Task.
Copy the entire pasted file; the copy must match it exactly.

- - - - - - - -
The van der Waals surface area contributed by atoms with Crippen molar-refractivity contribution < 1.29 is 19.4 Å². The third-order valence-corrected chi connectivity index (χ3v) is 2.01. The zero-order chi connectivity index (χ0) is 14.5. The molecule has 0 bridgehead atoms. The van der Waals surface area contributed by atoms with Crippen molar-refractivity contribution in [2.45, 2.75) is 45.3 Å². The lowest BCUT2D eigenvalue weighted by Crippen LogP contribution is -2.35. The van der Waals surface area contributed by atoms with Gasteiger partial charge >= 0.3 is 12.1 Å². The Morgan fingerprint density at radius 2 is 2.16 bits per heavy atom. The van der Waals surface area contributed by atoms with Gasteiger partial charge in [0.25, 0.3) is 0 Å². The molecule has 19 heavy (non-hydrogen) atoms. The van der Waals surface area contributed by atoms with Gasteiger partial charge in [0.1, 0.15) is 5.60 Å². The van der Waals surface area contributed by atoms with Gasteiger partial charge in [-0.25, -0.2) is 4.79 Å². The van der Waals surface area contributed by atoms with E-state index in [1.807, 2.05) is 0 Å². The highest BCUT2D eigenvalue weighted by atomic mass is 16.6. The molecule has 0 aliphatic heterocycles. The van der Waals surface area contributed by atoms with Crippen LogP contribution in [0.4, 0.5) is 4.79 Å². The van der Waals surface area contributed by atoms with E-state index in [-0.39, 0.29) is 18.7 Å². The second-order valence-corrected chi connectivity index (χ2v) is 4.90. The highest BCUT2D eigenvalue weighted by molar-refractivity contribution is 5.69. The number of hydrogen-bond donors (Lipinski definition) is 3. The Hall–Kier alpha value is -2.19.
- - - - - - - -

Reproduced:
The van der Waals surface area contributed by atoms with Crippen molar-refractivity contribution < 1.29 is 19.4 Å². The third-order valence-corrected chi connectivity index (χ3v) is 2.01. The zero-order chi connectivity index (χ0) is 14.5. The molecule has 0 bridgehead atoms. The van der Waals surface area contributed by atoms with Crippen molar-refractivity contribution in [2.45, 2.75) is 45.3 Å². The lowest BCUT2D eigenvalue weighted by Crippen LogP contribution is -2.35. The van der Waals surface area contributed by atoms with Gasteiger partial charge >= 0.3 is 12.1 Å². The Morgan fingerprint density at radius 2 is 2.16 bits per heavy atom. The van der Waals surface area contributed by atoms with Gasteiger partial charge in [0.25, 0.3) is 0 Å². The molecule has 19 heavy (non-hydrogen) atoms. The van der Waals surface area contributed by atoms with Gasteiger partial charge in [0.1, 0.15) is 5.60 Å². The van der Waals surface area contributed by atoms with Gasteiger partial charge in [-0.25, -0.2) is 4.79 Å². The van der Waals surface area contributed by atoms with E-state index in [1.807, 2.05) is 0 Å². The highest BCUT2D eigenvalue weighted by atomic mass is 16.6. The molecule has 0 aliphatic heterocycles. The van der Waals surface area contributed by atoms with Crippen LogP contribution in [0.4, 0.5) is 4.79 Å². The van der Waals surface area contributed by atoms with E-state index in [-0.39, 0.29) is 18.7 Å². The second-order valence-corrected chi connectivity index (χ2v) is 4.90. The highest BCUT2D eigenvalue weighted by molar-refractivity contribution is 5.69. The number of hydrogen-bond donors (Lipinski definition) is 3. The Hall–Kier alpha value is -2.19.